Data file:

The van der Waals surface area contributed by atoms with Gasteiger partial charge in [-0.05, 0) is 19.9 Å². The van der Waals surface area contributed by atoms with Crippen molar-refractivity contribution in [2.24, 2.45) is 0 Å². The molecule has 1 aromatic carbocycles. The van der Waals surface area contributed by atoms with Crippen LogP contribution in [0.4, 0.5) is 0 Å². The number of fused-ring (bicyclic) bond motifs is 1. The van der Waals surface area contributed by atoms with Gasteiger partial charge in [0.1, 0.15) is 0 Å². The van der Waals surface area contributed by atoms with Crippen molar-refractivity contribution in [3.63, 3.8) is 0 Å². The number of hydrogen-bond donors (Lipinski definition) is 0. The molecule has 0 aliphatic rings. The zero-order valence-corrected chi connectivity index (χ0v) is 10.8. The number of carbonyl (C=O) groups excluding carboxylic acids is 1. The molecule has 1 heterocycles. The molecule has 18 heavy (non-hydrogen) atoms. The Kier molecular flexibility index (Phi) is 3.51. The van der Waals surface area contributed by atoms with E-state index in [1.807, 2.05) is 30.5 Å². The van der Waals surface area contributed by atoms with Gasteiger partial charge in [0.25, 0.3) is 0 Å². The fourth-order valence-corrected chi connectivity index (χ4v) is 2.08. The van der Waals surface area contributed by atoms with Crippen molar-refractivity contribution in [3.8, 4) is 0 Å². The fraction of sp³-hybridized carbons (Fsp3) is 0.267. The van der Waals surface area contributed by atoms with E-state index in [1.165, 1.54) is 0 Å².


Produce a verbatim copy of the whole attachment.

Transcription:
The van der Waals surface area contributed by atoms with Gasteiger partial charge in [-0.05, 0) is 19.9 Å². The van der Waals surface area contributed by atoms with Crippen molar-refractivity contribution in [2.24, 2.45) is 0 Å². The molecule has 1 aromatic carbocycles. The van der Waals surface area contributed by atoms with Crippen LogP contribution in [0.4, 0.5) is 0 Å². The number of fused-ring (bicyclic) bond motifs is 1. The van der Waals surface area contributed by atoms with Gasteiger partial charge in [0.1, 0.15) is 0 Å². The van der Waals surface area contributed by atoms with Crippen molar-refractivity contribution in [3.63, 3.8) is 0 Å². The number of hydrogen-bond donors (Lipinski definition) is 0. The molecule has 0 aliphatic rings. The zero-order valence-corrected chi connectivity index (χ0v) is 10.8. The number of carbonyl (C=O) groups excluding carboxylic acids is 1. The molecule has 1 heterocycles. The molecule has 18 heavy (non-hydrogen) atoms. The Kier molecular flexibility index (Phi) is 3.51. The van der Waals surface area contributed by atoms with E-state index in [1.807, 2.05) is 30.5 Å². The van der Waals surface area contributed by atoms with Gasteiger partial charge in [0.25, 0.3) is 0 Å². The fourth-order valence-corrected chi connectivity index (χ4v) is 2.08. The van der Waals surface area contributed by atoms with Crippen molar-refractivity contribution in [3.8, 4) is 0 Å². The fraction of sp³-hybridized carbons (Fsp3) is 0.267. The van der Waals surface area contributed by atoms with E-state index in [1.165, 1.54) is 0 Å².